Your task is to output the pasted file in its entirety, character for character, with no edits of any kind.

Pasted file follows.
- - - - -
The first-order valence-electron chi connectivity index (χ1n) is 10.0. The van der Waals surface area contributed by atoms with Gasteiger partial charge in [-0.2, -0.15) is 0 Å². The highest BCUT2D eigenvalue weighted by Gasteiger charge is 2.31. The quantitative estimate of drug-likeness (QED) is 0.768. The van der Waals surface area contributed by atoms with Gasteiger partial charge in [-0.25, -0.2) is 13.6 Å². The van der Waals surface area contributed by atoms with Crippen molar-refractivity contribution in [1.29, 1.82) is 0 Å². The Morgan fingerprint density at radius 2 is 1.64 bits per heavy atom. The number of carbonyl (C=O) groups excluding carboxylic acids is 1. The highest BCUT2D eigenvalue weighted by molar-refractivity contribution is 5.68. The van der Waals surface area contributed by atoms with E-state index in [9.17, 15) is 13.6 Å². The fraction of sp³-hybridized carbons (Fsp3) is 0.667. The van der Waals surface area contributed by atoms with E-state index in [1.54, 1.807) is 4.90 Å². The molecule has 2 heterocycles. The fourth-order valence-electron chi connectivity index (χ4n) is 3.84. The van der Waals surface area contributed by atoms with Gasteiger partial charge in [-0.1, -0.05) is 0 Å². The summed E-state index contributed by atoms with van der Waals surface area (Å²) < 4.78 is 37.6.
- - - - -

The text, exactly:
The first-order valence-electron chi connectivity index (χ1n) is 10.0. The van der Waals surface area contributed by atoms with Gasteiger partial charge in [-0.2, -0.15) is 0 Å². The highest BCUT2D eigenvalue weighted by Gasteiger charge is 2.31. The quantitative estimate of drug-likeness (QED) is 0.768. The van der Waals surface area contributed by atoms with Gasteiger partial charge in [-0.25, -0.2) is 13.6 Å². The van der Waals surface area contributed by atoms with Crippen molar-refractivity contribution in [1.29, 1.82) is 0 Å². The Morgan fingerprint density at radius 2 is 1.64 bits per heavy atom. The number of carbonyl (C=O) groups excluding carboxylic acids is 1. The highest BCUT2D eigenvalue weighted by molar-refractivity contribution is 5.68. The van der Waals surface area contributed by atoms with E-state index in [9.17, 15) is 13.6 Å². The fraction of sp³-hybridized carbons (Fsp3) is 0.667. The van der Waals surface area contributed by atoms with E-state index in [1.54, 1.807) is 4.90 Å². The molecule has 2 heterocycles. The fourth-order valence-electron chi connectivity index (χ4n) is 3.84. The van der Waals surface area contributed by atoms with Gasteiger partial charge in [-0.1, -0.05) is 0 Å². The summed E-state index contributed by atoms with van der Waals surface area (Å²) < 4.78 is 37.6.